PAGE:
Peso Plunges After Mexico Announces Retaliatory Tariffs Against US

The Mexican peso tumbled on Tuesday after Mexico announced that in retaliation to Trump's import tariffs on steel and aluminum, it would impose a 20% tariff on U.S. pork imports.The greenback was trading at 20.25 pesos per dollar, up 0.9% on the day and at its highest levels since February 2017.

Last week Mexico said the retaliatory tariffs would apply to pork legs and shoulders from U.S. suppliers, which account for about 90% of the country’s $1.07 billion annual imports of the cuts.  Mexico’s overall pork imports in 2017 totaled about 840,000 tonnes, of which pork legs and shoulders amounted for nearly 650,000 tonnes.

“It’s a 20 percent (tariff) on legs and shoulders, fresh and frozen ... with bones and without bones,” said Heriberto Hernandez, president of Mexico’s leading pork producers association OPORPA, quoted by Reuters.

The Mexican government has not yet given details of the level of the tariff and did not immediately respond to a request for a comment about the tariff or the meeting. Hernandez said he supported the Mexican government’s decision and does not expect it to cause pork prices in Mexico to rise because “there are many alternatives” to U.S. suppliers.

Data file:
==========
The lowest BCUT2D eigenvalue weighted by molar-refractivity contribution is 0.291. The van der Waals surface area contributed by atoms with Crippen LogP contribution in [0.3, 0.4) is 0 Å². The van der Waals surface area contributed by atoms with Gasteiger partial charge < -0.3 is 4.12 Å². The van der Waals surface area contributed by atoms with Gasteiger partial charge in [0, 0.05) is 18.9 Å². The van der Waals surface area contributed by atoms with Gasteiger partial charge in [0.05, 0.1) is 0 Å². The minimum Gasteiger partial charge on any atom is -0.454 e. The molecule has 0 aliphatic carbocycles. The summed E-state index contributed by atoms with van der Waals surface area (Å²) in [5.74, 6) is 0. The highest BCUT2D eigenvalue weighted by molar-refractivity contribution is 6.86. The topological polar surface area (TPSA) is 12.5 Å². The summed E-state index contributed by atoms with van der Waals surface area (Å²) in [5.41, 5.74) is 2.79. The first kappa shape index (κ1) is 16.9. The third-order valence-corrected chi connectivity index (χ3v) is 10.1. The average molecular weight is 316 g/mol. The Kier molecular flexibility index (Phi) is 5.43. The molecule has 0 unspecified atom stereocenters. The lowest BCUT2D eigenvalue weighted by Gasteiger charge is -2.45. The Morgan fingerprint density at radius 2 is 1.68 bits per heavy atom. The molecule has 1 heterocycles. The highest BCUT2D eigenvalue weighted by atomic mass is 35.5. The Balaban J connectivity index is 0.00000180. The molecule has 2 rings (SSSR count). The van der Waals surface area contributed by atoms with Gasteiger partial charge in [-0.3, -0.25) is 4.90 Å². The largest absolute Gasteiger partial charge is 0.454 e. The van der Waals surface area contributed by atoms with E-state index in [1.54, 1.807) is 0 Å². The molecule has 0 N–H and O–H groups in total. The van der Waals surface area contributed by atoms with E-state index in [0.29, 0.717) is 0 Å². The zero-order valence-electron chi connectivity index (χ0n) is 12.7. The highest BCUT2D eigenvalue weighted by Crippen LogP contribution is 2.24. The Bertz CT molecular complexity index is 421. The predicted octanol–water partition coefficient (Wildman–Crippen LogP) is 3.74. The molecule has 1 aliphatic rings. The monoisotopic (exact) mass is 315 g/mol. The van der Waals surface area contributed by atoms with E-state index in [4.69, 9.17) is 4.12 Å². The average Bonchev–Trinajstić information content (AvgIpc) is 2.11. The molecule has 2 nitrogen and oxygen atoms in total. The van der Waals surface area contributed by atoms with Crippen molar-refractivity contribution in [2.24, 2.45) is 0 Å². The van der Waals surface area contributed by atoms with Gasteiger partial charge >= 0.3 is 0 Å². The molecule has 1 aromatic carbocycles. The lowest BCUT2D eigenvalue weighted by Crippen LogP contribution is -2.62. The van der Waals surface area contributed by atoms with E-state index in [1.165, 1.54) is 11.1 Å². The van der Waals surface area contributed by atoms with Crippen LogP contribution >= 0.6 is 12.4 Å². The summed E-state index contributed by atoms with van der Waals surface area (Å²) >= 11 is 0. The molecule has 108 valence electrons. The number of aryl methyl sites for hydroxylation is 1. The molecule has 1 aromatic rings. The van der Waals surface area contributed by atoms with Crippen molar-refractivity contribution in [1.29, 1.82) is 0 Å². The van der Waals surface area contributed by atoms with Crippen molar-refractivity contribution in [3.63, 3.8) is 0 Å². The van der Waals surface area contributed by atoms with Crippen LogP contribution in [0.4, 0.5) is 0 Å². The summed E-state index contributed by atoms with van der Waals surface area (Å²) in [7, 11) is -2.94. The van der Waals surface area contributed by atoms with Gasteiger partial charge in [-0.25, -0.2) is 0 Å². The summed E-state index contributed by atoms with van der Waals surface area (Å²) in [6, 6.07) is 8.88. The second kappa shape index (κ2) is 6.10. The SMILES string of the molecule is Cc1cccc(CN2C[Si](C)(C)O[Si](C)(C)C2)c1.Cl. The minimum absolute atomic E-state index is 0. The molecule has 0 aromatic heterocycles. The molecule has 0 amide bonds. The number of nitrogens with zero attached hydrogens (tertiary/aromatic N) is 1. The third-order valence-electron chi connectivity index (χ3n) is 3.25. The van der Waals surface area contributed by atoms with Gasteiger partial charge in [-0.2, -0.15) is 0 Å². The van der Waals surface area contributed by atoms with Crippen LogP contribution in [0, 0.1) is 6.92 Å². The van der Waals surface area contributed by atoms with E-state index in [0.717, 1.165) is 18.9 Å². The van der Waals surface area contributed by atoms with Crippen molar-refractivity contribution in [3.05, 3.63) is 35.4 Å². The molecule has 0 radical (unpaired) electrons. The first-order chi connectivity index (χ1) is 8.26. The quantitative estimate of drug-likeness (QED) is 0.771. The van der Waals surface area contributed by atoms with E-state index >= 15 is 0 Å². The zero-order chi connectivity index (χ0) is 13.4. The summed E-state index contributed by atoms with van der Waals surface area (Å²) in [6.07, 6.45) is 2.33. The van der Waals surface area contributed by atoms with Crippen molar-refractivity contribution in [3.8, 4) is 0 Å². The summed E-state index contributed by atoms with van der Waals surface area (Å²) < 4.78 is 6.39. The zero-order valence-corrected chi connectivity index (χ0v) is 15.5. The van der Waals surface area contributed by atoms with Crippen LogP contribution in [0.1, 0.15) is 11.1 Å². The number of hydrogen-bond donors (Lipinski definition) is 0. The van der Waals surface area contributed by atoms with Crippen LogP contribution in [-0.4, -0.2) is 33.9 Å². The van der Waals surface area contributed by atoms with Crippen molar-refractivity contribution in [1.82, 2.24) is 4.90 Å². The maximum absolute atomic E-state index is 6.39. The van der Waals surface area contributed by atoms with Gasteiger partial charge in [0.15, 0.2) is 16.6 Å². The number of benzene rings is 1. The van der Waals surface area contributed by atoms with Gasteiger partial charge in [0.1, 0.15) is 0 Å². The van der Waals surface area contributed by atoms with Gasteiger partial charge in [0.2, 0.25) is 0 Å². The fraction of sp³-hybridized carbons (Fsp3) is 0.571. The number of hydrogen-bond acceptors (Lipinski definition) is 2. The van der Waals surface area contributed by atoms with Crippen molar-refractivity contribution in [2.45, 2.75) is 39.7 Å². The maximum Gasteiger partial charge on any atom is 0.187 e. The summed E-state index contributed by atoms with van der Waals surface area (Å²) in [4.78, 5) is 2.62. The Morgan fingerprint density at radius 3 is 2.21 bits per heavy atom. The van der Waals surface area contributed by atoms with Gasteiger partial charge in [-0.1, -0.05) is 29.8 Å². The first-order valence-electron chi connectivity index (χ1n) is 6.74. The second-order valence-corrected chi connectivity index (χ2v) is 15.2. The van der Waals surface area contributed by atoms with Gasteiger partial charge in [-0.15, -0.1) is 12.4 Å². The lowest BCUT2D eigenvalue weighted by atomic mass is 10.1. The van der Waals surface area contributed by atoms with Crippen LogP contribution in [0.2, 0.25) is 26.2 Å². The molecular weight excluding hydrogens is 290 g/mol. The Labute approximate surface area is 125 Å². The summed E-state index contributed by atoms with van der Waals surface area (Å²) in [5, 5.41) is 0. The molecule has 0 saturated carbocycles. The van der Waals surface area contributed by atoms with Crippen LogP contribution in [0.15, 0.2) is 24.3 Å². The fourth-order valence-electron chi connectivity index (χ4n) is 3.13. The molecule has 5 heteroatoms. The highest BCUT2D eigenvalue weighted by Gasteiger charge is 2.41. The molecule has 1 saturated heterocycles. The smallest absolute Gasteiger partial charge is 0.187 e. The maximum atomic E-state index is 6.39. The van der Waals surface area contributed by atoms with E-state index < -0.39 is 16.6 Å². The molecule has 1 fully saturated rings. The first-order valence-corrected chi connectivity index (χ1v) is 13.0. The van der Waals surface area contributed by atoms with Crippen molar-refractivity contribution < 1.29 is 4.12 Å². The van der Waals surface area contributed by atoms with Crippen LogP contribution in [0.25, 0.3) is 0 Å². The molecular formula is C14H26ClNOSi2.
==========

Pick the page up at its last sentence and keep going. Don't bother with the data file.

Industry officials pointed to Canada as a possible substitute pork supplier that has tariff-free access to Mexico thanks to NAFTA, or the European Union, which recently concluded a revised trade pact with Mexico that allows tariff-free pork imports but does include other restrictions like volume quotas.

Mexico’s foreign ministry previously blasted the U.S. tariffs as “unjustified, unilateral measures" and warned that even more tariffs are on the table:

"The government of Mexico responds, responds with equivalent measures for diverse products, such as flat steel, lamps, legs and pork trowels, sausages and food preparations, apples, grapes, cranberries, and various cheeses among others, up to a comparable amount to the level of disruption," stated Mexican Foreign Minister Luis Videgaray.

For now, however, the government of Mexico has more inflation to look forward to. Victor Manuel Ochoa, chief executive of top Mexican pork producer Granjas Carroll, said he would support a temporary import deal for Brazilian pork legs if Mexico goes ahead with the tariffs on U.S. imports. He said prices in Mexico will likely rise as a result of the tariffs on U.S. pork. “We think they’d rise around 15 or 16 percent, and I think that could reduce consumption which worries me,” Ochoa said.

Granjas Carroll is a joint venture of ECOM Agroindustrial Corporation, a major commodity trader, and China’s WH Group. “It would be very difficult for Mexican pork prices to stay the same,” Ochoa added, if imported U.S. pork prices spike as a result of the tariffs.

Meanwhile, it now appears that ongoing NAFTA negotiations will not find a solution during this Congress, and will likely extend beyond the US midterm elections. Trump's decision to launch the steel and aluminum tariffs tanked talks with Mexico and Canada to rework NAFTA, while sellside strategists have said the latest moves by Mexico might prompt Trump to pull out of NAFTA, resulting in the Peso's plunge.